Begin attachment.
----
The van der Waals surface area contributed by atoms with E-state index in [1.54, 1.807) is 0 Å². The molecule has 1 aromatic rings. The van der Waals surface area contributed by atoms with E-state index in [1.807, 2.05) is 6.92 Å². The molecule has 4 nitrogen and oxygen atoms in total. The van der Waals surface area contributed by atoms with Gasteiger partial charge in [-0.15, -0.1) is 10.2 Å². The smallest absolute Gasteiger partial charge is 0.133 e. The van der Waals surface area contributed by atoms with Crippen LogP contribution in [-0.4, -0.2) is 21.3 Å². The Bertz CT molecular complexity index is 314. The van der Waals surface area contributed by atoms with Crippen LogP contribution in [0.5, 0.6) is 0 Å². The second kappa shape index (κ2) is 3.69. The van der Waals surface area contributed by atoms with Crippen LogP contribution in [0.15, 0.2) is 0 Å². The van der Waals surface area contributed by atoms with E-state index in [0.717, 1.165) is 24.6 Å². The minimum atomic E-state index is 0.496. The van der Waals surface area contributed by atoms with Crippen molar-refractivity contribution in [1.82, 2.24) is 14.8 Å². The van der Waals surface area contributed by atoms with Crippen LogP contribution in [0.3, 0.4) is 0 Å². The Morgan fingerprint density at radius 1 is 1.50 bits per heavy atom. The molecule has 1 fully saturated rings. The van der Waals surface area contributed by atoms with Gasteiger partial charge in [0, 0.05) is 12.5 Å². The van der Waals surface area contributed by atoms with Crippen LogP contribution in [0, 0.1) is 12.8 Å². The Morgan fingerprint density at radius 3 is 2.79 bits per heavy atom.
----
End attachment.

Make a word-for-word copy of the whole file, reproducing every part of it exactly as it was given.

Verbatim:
The van der Waals surface area contributed by atoms with E-state index in [1.54, 1.807) is 0 Å². The molecule has 1 aromatic rings. The van der Waals surface area contributed by atoms with E-state index in [1.807, 2.05) is 6.92 Å². The molecule has 4 nitrogen and oxygen atoms in total. The van der Waals surface area contributed by atoms with Gasteiger partial charge in [-0.15, -0.1) is 10.2 Å². The smallest absolute Gasteiger partial charge is 0.133 e. The van der Waals surface area contributed by atoms with Crippen LogP contribution in [-0.4, -0.2) is 21.3 Å². The Bertz CT molecular complexity index is 314. The van der Waals surface area contributed by atoms with Crippen LogP contribution in [0.5, 0.6) is 0 Å². The second kappa shape index (κ2) is 3.69. The van der Waals surface area contributed by atoms with Crippen LogP contribution in [0.15, 0.2) is 0 Å². The van der Waals surface area contributed by atoms with E-state index in [0.717, 1.165) is 24.6 Å². The minimum atomic E-state index is 0.496. The van der Waals surface area contributed by atoms with Crippen molar-refractivity contribution in [1.82, 2.24) is 14.8 Å². The van der Waals surface area contributed by atoms with Crippen LogP contribution in [0.3, 0.4) is 0 Å². The Morgan fingerprint density at radius 1 is 1.50 bits per heavy atom. The molecule has 1 fully saturated rings. The van der Waals surface area contributed by atoms with Gasteiger partial charge in [0, 0.05) is 12.5 Å². The van der Waals surface area contributed by atoms with Crippen LogP contribution in [0, 0.1) is 12.8 Å². The Morgan fingerprint density at radius 3 is 2.79 bits per heavy atom.